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Red capsicum and cross section.jpg
Red Capsicum and longitudinal section
Scientific classification

  • C. annuum
  • C. frutescens
  • C. chinense
  • C. pendulum (incl. Piri piri}
  • C. pubescens (incl. rocoto)
  • C. minimum
  • C. baccatum (incl. Ají)
  • C. abbreviatum
  • C. anomalum
    • = Turbocapsicum anomalum
  • C. breviflorum
  • C. buforum
  • C. brasilianum
  • C. campylopodium
  • C. cardenasii
  • C. chacoense
  • C. ciliare
  • C. ciliatum
  • C. chlorocladium
  • C. coccineum
  • C. cordiforme
    • = C. annuum
  • C. cornutum
  • C. dimorphum
  • C. dusenii
  • C. exile
  • C. eximium
  • C. fasciculatum
  • C. fastigiatum
    • = C. frutescens
  • C. flexuosum
  • C. galapagoensis
  • C. geminifolum
  • C. hookerianum
  • C. lanceolatum
  • C. leptopodum
  • C. luteum
  • C. microcarpum
  • C. minutiflorum
  • C. mirabile
  • C. parvifolium
  • C. praetermissum
  • C. schottianum
  • C. scolnikianum
  • C. stramonifolium
    • = Witheringia stramonifolia
  • C. tetragonum
  • C. tovarii
  • C. villosum
  • C. violaceum

Capsicum is a genus of plants from the nightshade family (Solanaceae), native to the New World where they were cultivated for thousands of years by the people of tropical America, and now cultivated worldwide. Some of the members of Capsicum are used as spices, vegetables, and medicines. The fruit of Capsicum plants have a variety of names depending on place and type. They are commonly called chili pepper, red or green pepper, or just pepper in Britain and the US; the large mild form is called bell pepper in the US, capsicum in Australian English and Indian English, and paprika in some other countries (although paprika can also refer to the powdered spice made from various capsicum fruit).

The original Mexican term, chilli (now chile in Spanish) came from Nahuatl word chilli or xilli, referring to a huge Capsicum variety cultivated at least since 3000 BC, according to remains found in pottery from Puebla and Oaxaca[1].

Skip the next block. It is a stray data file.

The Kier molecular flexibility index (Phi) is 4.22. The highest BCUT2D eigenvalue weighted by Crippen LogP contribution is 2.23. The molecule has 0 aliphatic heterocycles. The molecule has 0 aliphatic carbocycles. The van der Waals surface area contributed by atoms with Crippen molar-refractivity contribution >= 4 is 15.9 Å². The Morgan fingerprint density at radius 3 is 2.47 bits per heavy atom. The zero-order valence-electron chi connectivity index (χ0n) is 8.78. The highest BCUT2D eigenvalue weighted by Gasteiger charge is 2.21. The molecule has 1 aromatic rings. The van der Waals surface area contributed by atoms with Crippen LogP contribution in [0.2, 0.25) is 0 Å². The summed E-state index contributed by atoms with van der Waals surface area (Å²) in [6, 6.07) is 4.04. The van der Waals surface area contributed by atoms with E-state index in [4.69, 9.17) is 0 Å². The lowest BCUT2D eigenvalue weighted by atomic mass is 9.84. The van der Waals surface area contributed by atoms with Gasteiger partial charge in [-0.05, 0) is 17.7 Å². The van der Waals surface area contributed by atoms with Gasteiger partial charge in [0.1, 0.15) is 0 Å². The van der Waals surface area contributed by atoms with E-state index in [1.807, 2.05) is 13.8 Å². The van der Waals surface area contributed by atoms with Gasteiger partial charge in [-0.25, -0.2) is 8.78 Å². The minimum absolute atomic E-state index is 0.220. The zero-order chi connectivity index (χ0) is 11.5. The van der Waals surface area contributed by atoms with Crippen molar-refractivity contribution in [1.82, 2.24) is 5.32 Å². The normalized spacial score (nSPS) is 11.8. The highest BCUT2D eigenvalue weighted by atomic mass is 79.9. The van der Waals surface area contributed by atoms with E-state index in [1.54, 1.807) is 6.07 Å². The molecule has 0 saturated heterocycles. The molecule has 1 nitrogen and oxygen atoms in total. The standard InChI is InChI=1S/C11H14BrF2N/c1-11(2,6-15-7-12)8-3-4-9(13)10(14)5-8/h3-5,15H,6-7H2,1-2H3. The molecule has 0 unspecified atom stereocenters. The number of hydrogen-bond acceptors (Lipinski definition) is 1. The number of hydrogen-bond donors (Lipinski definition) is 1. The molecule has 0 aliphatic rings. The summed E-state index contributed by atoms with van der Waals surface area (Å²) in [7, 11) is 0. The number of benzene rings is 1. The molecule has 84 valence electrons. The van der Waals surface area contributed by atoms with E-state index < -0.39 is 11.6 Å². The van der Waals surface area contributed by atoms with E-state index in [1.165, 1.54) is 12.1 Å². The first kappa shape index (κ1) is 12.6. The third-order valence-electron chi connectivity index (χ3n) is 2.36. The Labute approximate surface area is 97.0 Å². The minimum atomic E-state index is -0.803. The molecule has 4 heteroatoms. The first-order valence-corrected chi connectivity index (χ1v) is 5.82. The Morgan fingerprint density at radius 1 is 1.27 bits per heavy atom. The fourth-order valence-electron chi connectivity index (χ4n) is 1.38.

The fruit of most species of Capsicum contains capsaicin (methyl vanillyl nonenamide), a lipophilic chemical that can produce a strong burning sensation in the mouth (and, if not properly digested, anus) of the unaccustomed eater. Most mammals find this unpleasant; however, birds are unaffected[2][3]. Apparently, the secretion of capsaicin is an adaptation to protect the fruit from consumption by mammals while the bright colors attract birds that will spread the seeds[citation needed]. The amount of capsaicin in peppers is highly variable and dependent on genetics, giving almost all types of peppers varied amounts of perceived heat. The only pepper without capsaicin is the bell pepper[citation needed]. Chili peppers are of great importance in Native American medicine, and capsaicin is used in modern Western medicine—mainly in topical preparations—as a circulatory stimulant and pain reliever.

Although black pepper and Sichuan pepper cause similar burning sensations, they are caused by different substances—piperine and hydroxy-alpha-sanshool, respectively.


Capsicum fruits and peppers can be eaten raw or cooked. Those used in cooking are generally varieties of the C. annuum and C. frutescens species, though a few others are used as well. They are suitable for stuffing with fillings such as cheese, meat or rice.

They are also frequently used both chopped and raw in salads, or cooked in stir-fries or other mixed dishes. They can be sliced into strips and fried, roasted whole or in pieces, or chopped and incorporated into salsas or other sauces.

They can be preserved by drying or pickling. Dried peppers may be reconstituted whole, or processed into flakes or powders. Pickled or marinated peppers are frequently added to sandwiches or salads. Extracts can be made and incorporated into hot sauces.

According to Richard Pankhurst, C. frutescens (known as barbaré) was so important to the national cuisine of Ethiopia, at least as early as the 19th century, "that it was cultivated extensively in the warmer areas wherever the soil was suitable."[4] Although it was grown in every province, barbaré was especially extensive in Yejju, "which supplied much of Showa as well as other neighboring provinces." He singles out the upper Golima river valley as being almost entirely devoted to the cultivation of this plant, where thousands of acres were devoted to the plant and it was harvested year round.[5]